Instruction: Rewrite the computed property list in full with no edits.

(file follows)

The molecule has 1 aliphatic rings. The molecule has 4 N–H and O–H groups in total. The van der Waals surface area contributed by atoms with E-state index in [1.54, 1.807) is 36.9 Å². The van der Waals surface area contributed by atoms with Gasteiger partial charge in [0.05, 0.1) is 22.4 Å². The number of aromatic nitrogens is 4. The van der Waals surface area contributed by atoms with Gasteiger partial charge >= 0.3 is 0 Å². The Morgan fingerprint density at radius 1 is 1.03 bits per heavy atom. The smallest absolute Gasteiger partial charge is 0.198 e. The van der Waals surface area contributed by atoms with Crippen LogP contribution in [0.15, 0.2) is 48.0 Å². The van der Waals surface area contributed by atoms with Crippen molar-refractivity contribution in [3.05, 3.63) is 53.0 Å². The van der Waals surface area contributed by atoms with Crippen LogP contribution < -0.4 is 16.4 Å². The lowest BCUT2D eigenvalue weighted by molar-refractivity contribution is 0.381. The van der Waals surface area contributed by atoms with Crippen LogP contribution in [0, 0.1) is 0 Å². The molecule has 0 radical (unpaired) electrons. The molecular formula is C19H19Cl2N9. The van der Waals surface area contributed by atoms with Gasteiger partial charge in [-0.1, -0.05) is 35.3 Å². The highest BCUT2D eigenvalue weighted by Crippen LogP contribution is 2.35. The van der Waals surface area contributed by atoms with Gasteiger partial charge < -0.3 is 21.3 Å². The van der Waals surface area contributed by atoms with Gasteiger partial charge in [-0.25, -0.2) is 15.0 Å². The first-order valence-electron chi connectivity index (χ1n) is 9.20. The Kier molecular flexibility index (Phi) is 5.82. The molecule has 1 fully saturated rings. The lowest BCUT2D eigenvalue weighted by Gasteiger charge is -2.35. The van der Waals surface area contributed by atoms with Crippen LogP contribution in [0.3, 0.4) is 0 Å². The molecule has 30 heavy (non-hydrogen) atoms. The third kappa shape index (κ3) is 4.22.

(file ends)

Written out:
The molecule has 1 aliphatic rings. The molecule has 4 N–H and O–H groups in total. The van der Waals surface area contributed by atoms with E-state index in [1.54, 1.807) is 36.9 Å². The van der Waals surface area contributed by atoms with Gasteiger partial charge in [0.05, 0.1) is 22.4 Å². The number of aromatic nitrogens is 4. The van der Waals surface area contributed by atoms with Gasteiger partial charge >= 0.3 is 0 Å². The Morgan fingerprint density at radius 1 is 1.03 bits per heavy atom. The smallest absolute Gasteiger partial charge is 0.198 e. The van der Waals surface area contributed by atoms with Crippen LogP contribution in [0.15, 0.2) is 48.0 Å². The van der Waals surface area contributed by atoms with Crippen molar-refractivity contribution in [3.05, 3.63) is 53.0 Å². The van der Waals surface area contributed by atoms with Crippen LogP contribution < -0.4 is 16.4 Å². The lowest BCUT2D eigenvalue weighted by molar-refractivity contribution is 0.381. The van der Waals surface area contributed by atoms with Crippen LogP contribution in [0, 0.1) is 0 Å². The molecule has 0 radical (unpaired) electrons. The molecular formula is C19H19Cl2N9. The van der Waals surface area contributed by atoms with Gasteiger partial charge in [-0.1, -0.05) is 35.3 Å². The highest BCUT2D eigenvalue weighted by Crippen LogP contribution is 2.35. The van der Waals surface area contributed by atoms with Gasteiger partial charge < -0.3 is 21.3 Å². The van der Waals surface area contributed by atoms with Gasteiger partial charge in [-0.25, -0.2) is 15.0 Å². The first-order valence-electron chi connectivity index (χ1n) is 9.20. The Kier molecular flexibility index (Phi) is 5.82. The molecule has 1 fully saturated rings. The lowest BCUT2D eigenvalue weighted by Gasteiger charge is -2.35. The van der Waals surface area contributed by atoms with Crippen LogP contribution in [0.3, 0.4) is 0 Å². The molecule has 30 heavy (non-hydrogen) atoms. The third kappa shape index (κ3) is 4.22.